5 Best Cities (Suburbs) Near Portland – 2019 Update
Aren’t all suburbs cities?
Driving around Portland’s metro area, it can be difficult to tell where one city ends and other begins. What some home buyers don’t realize is that some suburbs of Portland aren’t even cities at all.
Should that matter to home buyers? We think so! Governance has a huge impact on quality of life and will impact your real estate investment down the road. City governments are local and tend to have better responsiveness for their citizens. Taxes collected locally will go directly back into the community.
Of course, that doesn’t mean you should avoid buying a home in an unincorporated community, but there are some things to be aware of. Unincorporated communities (also known as census-designated places), are governed by the county. The three main counties serving the Portland metro area are Multnomah, Washington, and Clackamas, and there are suburbs in each that are unincorporated — even though some, like Bethany, are heavily populated! While counties provide many of the same services to their unincorporated communities that a city would (road maintenance, fire department, etc.), these areas can feel more dispersed and less like a “community” than the name would imply.
Another potential downside of living in an unincorporated community is that zoning may be less consistent. Cities are planned; unincorporated suburbs are usually not. This means that, depending on the zoning where you buy your home, neighboring land owners may be able to put in a condo development, a farm, or a truck stop. Whether you buy in a city or not, always ask your real estate agent for a zoning map and understand what the zones allow.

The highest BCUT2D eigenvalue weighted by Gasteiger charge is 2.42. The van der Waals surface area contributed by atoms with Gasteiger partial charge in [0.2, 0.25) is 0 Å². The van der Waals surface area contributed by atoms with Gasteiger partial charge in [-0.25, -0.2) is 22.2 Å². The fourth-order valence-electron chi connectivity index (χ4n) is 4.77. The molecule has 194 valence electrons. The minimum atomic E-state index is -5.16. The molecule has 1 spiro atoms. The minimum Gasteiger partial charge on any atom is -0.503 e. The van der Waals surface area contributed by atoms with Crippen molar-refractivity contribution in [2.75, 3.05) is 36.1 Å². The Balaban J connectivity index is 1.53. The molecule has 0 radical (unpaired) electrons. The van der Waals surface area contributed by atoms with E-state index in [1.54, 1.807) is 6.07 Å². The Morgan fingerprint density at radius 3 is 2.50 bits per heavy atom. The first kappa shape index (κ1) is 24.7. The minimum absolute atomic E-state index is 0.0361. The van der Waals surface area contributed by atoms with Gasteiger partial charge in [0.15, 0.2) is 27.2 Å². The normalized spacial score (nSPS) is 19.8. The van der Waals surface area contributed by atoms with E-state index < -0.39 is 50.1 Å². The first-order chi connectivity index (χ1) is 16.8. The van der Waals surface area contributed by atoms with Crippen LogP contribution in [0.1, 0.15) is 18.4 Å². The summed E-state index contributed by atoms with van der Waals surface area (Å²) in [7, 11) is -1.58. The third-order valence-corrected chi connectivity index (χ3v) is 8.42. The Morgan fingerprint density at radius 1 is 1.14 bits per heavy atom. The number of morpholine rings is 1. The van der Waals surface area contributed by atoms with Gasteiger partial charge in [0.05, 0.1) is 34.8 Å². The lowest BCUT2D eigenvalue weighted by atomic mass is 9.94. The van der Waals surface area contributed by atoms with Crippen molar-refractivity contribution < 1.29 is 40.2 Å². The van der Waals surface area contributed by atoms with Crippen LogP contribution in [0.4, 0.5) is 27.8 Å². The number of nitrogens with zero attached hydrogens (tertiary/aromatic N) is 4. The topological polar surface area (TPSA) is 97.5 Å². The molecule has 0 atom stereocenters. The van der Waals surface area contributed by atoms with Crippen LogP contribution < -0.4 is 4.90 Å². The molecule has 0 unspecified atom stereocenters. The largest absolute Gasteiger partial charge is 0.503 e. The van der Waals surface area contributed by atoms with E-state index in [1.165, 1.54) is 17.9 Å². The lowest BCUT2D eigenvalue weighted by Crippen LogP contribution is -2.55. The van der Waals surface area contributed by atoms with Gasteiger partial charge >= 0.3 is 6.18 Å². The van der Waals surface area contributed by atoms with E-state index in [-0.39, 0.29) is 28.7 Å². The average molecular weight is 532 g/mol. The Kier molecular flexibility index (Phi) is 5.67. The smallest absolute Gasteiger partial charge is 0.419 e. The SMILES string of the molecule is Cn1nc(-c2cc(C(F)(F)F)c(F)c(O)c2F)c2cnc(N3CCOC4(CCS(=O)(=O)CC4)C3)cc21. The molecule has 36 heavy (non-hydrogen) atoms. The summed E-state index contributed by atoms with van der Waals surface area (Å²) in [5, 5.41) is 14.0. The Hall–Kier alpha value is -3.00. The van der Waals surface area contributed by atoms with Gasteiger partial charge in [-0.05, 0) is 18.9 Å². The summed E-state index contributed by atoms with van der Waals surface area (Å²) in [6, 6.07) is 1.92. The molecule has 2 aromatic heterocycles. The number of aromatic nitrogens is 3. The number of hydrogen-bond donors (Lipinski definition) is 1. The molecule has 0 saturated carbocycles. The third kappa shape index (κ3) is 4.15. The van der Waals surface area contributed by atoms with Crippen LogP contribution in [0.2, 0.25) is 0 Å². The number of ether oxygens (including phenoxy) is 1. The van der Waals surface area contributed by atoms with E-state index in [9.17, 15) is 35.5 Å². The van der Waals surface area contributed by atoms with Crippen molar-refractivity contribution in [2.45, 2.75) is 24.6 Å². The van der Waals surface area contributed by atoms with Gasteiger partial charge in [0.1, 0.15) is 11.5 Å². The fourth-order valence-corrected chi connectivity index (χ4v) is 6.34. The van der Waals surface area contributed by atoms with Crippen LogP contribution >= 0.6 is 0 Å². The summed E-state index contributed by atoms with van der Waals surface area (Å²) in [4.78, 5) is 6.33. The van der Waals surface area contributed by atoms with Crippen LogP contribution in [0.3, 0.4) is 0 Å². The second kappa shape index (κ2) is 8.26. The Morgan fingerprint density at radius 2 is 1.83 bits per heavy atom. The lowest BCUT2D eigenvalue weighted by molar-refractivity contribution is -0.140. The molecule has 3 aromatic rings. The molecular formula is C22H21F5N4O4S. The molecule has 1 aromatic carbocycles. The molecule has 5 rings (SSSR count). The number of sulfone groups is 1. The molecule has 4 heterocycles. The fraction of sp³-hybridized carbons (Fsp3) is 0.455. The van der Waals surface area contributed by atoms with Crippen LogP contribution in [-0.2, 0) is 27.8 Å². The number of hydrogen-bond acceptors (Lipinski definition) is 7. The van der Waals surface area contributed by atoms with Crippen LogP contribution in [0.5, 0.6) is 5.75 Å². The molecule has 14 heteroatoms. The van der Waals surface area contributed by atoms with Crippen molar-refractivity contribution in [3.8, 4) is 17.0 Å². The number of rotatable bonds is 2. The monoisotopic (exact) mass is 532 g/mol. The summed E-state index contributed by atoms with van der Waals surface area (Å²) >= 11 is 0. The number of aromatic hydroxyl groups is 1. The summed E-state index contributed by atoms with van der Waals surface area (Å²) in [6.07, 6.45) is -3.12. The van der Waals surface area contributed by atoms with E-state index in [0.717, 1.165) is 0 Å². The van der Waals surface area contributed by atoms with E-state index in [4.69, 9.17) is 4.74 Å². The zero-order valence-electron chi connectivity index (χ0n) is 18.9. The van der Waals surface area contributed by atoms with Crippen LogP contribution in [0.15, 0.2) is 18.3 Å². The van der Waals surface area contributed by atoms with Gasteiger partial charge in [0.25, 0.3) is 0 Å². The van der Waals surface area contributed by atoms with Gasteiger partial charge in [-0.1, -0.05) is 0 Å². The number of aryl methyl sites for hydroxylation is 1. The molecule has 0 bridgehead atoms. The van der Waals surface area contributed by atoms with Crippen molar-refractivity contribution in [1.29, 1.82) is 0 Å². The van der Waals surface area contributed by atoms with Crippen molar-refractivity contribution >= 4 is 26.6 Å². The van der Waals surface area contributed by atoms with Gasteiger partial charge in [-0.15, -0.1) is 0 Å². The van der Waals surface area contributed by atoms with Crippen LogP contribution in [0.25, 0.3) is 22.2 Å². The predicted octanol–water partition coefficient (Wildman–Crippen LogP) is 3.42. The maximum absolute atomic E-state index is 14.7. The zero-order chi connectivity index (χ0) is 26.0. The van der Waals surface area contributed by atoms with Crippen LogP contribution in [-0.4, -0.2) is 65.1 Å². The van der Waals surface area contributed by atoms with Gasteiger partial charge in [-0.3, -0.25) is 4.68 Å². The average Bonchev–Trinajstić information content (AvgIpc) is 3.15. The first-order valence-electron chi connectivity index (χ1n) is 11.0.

Of course, some home buyers may prefer to live in an unincorporated community. Municipal amenities may not be as important to these buyers, especially those who commute to Portland or another city every day. Often taxes are lower in unincorporated areas and there can be less governmental red tape.
But for those who do prefer the cohesiveness, convenience and structure of a suburban city, the Portland metro area has plenty to choose from. In fact, most Portland suburbs already belong to a city, and they range in character from rural farming towns to pulsing tech hubs.
We took a look at the quality of life as well as real estate market strength for Portland’s neighboring cities: Here are your best bets.
Best home values, best communities: Best cities to live close to Portland
Nobody can resist the magnetic draw of Oregon’s sixth-largest city, just to the west of Portland and home to Nike headquarters. Its well planned neighborhoods house a diverse populace, and its schools, parks and job opportunities are all excellent.
One of the best things about Beaverton is that it’s so easy to get around in. Neighborhoods score high for walkability (as ranked by walkscore.com) and have good bicycle amenities, too. Commuters love the MAX for getting to downtown Portland without a car in under an hour.
The real estate market in Beaverton is strong. According to Zillow, home prices have gone up 1.7% over the past year, and the current median home value is just shy of $392,000. And Oregon Live, after analyzing summer 2019 data on home sales, named South Beaverton the most in-demand neighborhood in all of the Portland Metro area: Homes spent an average of just 21 days on the market during this time period.